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Tips for Leaving Strong Impressions During an Interview

You are going to want to set yourself apart from other applicants during your interview. Here are a few tips for how you might accomplish this.

  • Craft your SOARS stories. A SOARS story is a brief but compelling story of how you succeeded in a previous positions. SOARS stands for Situation, Obstacles, Actions, Results, and Skills. A SOARS story can be used to provide a powerful response to an interview question. Each part of the SOARS acronym plays a role in developing the SOARS story:
    • Situation – set the story’s context by describing a challenge you faced, a mission or objective you were given, a project you were assigned, or an idea you wanted to act upon
    • Obstacles – few really important missions are accomplished without encountering obstacles of some sort. The ability to persevere, to improvise, to succeed in the face of difficult odds are valuable traits for a potential employer. Describe the obstacles, constraints, or setbacks you faced.
    • Actions – outline the tasks you performed, steps you took, and approach you used to overcome obstacles.
    • Results – define the impact of your actions, the difference you made, the benefits you generated, and/or the positive changes you brought about.
    • Skills – describe the capabilities, traits, or knowledge you utilized as well as the skills you acquired or strengthened as a result of this experience.
    • Example of a SOARS story – My department received a new piece of equipment, and I was tasked with training my teammates on how to use it. Time was short, and I wasn't provided training to learn how to operate the equipment. When I unpacked the gear, I discovered it was unlike our existing equipment. To complicate matters even more, I had only one week to learn how to operate the new equipment well enough to teach others how to use it. For the next four days, I spent every free moment I had studying the operator’s manual, and I taught myself to use the equipment. On days five and six, I developed a pocket-sized job aid describing each step necessary to use the new equipment. I asked a teammate to use his smart phone to film me narrating each step as I performed it. On day seven, I conducted the training. At the end of the training, I tasked each team member with attempting to operate the new system successfully. I then emailed them copies of the video, so they could refer to it in the future. From this experience, I learned how to identify the key steps in a process, how to translate that knowledge into easy-to-understand print and video job aids, and how to organize a block of instruction in such a way that novices can quickly acquire and demonstrate mastery of an unfamiliar task. I’ll be able to use these skills in the future whenever it’s necessary to learn a new skill and then train coworkers to use that skill.
  • Ask informed questions. Throughout the interview process, the interviewer is trying to gauge how committed you are and how capable you will be in helping the company succeed. At the end of an interview, the interviewer may ask if you have questions. You’ll typically have time to ask two or three. The following questions will demonstrate your commitment to the employer’s success while providing you with information you'll need to decide if the job is a good fit for you:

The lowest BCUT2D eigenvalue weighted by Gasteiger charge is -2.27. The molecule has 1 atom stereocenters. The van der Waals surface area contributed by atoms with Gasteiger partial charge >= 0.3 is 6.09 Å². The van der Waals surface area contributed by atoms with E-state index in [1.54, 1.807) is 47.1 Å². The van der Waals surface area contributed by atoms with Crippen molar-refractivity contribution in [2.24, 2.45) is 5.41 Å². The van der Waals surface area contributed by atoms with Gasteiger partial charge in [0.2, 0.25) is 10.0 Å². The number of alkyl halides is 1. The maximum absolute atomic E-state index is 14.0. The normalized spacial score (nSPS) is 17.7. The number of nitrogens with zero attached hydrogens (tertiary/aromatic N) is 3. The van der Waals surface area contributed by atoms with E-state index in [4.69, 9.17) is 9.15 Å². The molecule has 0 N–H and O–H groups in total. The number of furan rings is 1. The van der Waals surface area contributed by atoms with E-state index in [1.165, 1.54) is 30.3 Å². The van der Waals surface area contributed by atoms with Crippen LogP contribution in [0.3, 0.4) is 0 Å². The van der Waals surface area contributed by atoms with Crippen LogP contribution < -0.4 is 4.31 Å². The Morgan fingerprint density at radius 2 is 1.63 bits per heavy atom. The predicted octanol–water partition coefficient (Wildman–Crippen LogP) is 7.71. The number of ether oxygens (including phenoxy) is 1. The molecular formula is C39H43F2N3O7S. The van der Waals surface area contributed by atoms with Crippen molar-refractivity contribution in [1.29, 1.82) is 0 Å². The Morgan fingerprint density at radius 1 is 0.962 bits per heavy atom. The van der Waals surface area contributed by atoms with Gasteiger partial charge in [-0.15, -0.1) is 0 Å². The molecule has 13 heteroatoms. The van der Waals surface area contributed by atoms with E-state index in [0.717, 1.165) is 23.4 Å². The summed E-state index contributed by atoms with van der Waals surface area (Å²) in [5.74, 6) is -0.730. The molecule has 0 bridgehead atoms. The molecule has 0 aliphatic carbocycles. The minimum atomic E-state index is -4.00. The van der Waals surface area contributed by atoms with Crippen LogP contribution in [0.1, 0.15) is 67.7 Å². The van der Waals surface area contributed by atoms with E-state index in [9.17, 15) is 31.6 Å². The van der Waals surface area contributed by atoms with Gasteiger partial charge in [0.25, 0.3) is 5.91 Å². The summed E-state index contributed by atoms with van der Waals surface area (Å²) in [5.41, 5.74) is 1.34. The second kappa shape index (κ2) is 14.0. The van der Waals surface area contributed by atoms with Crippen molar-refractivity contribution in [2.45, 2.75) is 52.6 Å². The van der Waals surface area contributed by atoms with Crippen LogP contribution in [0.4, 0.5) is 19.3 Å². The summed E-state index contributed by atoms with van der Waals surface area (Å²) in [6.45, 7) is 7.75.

• After hearing my answers to your questions, do you have any concerns about my ability to do the job?
    • What will be the most important part of my job, in terms of ensuring that you and our team will be successful?
    • What will be the most valuable skills to develop if I am to add more value to our department?
    • Will I be given opportunities to acquire those skills?
    • What are the next steps in the selection process? How soon do you plan to fill this position?
    • Is it okay if I follow up with you?
  • Ask a “magic interview question.” If you really want to impress an interviewer, develop your own version of the following statement, practice it until it sounds natural, and then use it early on in the interview.

"From what I’ve been able to learn about this position, it sounds like it consists of things that I like to do, and am good at doing or could quickly learn to do. But now that I’ve got this opportunity to talk to you directly, could you tell me in more detail what are the most important things I can do in this position to contribute to your success and the success of the department that I’d be joining?"

This statement will accomplish three things.

First, it will set you apart from most of the other applicants by conveying that you are interested in the interviewer's success, not just your own.

Second, the interviewer’s response will provide you guidance as to what you should talk about throughout the rest of the interview to demonstrate that you will make valuable contributions to his/her team.

Finally, if you do get the job, you will have a blueprint for success.

  • Thank the interviewer for his/her time and consideration. At the end of the interview, thank the interviewer(s) for the opportunity to meet, ask for business cards, restate your interest in the job, and express confidence in your ability to contribute to the organization's success. A few examples of strong closing statements would be "This sounds like a great position and a great place to work" or "I'm confident that I could make significant contributions here."
  • Wait for a job offer before asking about salary and benefits. Do not ask about salary, vacation or paid time off, retirement plans, or other benefits until after you've received a job offer. Refraining from asking about these things will demonstrate that you are most interested in performing well in the available position.